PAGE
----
Return to Earth
The Leatherback Turtle One of the Largest Turtles Becoming Extinct
The leatherback turtle, many may have seen in zoos, is a very large turtle with winglike arms. It is the largest turtle in the world.
According to funanimalfactstosaveanimals.blogspot.com/2010 the Leatherback Turtle needs our help and is in danger, "Why the Leatherback Turtle Needs Our Help"
The leatherback turtle is listed as critically endangered by the IUCN, with estimates that only 30,000 remain. The leatherback turtle is endangered due to loss of nesting habitat, getting accidentally caught in fishing gear and drowning, getting hit by boats and ingesting plastic, which looks like jellyfish. Sources: IUCN: The Leatherback Turtle, Vancouver Aquarium, Aqua Facts: The Leatherback Turtle"
The Mediterranean Association to save the Sea Turtles states,
"The leatherback is the largest turtle and the largest living reptile in the world. The largest ever recorded leatherback turtle was over 200cm long and weighed 917.7 kg. It was found dead on a beach in Wales in 1988 and is now in the Welsh Museum in Cardiff.
Some of the diagnostic features of leatherback turtles follow below:
Small head - takes up only 17 - 22.3% of carapace length.
Beak is weak, but sharp-edged, lacking crushing surfaces.
Upper jaw has two pointed cusps in front.
Lower jaw has a single central hook that fits in between those of the upper jaw.
Carapace reduced and formed by a mosaic of small polygonal osteodermic pieces supported by a thick matrix of cartilagenous, oily dermal tissue.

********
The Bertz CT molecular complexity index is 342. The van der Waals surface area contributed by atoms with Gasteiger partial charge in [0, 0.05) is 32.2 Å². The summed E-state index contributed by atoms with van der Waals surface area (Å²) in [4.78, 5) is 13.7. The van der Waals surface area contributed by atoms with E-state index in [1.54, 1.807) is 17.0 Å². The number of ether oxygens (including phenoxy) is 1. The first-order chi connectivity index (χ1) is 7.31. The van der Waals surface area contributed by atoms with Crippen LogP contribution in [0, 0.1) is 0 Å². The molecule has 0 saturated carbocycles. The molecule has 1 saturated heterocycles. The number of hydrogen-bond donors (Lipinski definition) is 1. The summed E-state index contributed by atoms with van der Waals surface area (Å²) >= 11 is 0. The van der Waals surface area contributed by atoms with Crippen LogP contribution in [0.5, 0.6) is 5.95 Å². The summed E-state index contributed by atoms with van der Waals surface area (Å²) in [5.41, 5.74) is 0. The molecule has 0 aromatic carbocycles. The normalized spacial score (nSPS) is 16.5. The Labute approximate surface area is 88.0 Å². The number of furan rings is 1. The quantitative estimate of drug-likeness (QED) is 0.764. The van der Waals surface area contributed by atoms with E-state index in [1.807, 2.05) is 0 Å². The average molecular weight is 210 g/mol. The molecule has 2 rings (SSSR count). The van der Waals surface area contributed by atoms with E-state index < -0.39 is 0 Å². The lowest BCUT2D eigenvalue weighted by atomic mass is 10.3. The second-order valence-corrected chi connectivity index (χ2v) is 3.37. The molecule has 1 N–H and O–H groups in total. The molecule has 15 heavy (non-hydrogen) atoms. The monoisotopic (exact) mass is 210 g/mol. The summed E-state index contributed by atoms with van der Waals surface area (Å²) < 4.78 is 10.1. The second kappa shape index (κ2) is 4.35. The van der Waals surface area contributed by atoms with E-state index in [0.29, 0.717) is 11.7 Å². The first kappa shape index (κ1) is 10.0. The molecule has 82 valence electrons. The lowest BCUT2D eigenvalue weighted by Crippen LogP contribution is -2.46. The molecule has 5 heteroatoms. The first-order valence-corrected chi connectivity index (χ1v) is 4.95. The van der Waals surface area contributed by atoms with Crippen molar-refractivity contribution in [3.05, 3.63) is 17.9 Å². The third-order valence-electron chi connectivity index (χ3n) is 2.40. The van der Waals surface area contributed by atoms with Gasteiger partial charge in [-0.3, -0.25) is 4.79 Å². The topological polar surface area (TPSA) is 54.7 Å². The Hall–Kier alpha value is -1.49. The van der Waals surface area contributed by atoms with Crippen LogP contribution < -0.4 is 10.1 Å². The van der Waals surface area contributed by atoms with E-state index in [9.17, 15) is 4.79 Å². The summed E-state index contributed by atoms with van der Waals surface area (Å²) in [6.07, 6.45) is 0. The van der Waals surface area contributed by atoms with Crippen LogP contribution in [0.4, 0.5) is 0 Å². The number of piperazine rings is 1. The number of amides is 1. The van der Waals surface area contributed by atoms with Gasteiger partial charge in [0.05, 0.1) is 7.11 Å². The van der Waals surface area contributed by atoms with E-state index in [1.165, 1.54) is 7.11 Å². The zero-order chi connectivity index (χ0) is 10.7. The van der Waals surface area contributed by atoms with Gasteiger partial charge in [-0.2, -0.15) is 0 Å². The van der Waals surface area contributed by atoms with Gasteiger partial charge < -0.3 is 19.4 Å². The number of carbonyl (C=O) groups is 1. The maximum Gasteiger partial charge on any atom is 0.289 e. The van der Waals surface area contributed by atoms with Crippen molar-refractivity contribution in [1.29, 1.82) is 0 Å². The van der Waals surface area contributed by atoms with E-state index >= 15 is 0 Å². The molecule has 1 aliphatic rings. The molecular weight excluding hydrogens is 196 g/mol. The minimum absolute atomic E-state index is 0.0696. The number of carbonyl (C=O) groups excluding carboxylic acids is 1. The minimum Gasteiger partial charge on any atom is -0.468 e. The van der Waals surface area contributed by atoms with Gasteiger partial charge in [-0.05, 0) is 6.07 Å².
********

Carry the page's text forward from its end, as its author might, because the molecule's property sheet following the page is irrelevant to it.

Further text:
The carapace has 7 dorsal and 5 ventral keels.
Flippers large and paddle shaped, in adults they often equal or exceed half the SCL.
Claws may be visible in hatchlings but disappear in subadults and adults.
Dorsal side essentially black, with scattered white blotches.
White blotches arranged along the keels and concentrated laterally.
The underside of the turtle is whitish due to the number of white blotches.
Many have pinkish blotches on the neck, groin, shoulders and head.
Mature males and females can be as long as six and a half feet (2 m) and weigh almost 2000 lbs. (900 kg). The leatherback is the only sea turtle that lacks a hard, bony shell. A leatherback's carapace is approximately 1.5 inches (4 cm) thick and consists of leathery, oil saturated connective tissue overlaying loosely interlocking dermal bones. The carapace has seven longitudinal ridges and tapers to a blunt point. Adult leatherbacks are primarily black with a pinkish white mottled ventral surface and pale white and pink spotting on the top of the head. The front flippers lack claws and scales and are proportionally longer than in other sea turtles; back flippers are paddle-shaped. The ridged carapace and large flippers are characteristics that make the leatherback uniquely equipped for long distance foraging migrations (NOAA)."
The largest turtle ever recorded anywhere in the world washed up dead at Harlech North Wales in 1988.
It was a male leatherback that drowned after becoming entangled in buoy ropes and it weighed 916kg and measured 2.91 metres in length (pictured below). It is now on display at the National Museum and Galleries of Wales in Cardiff.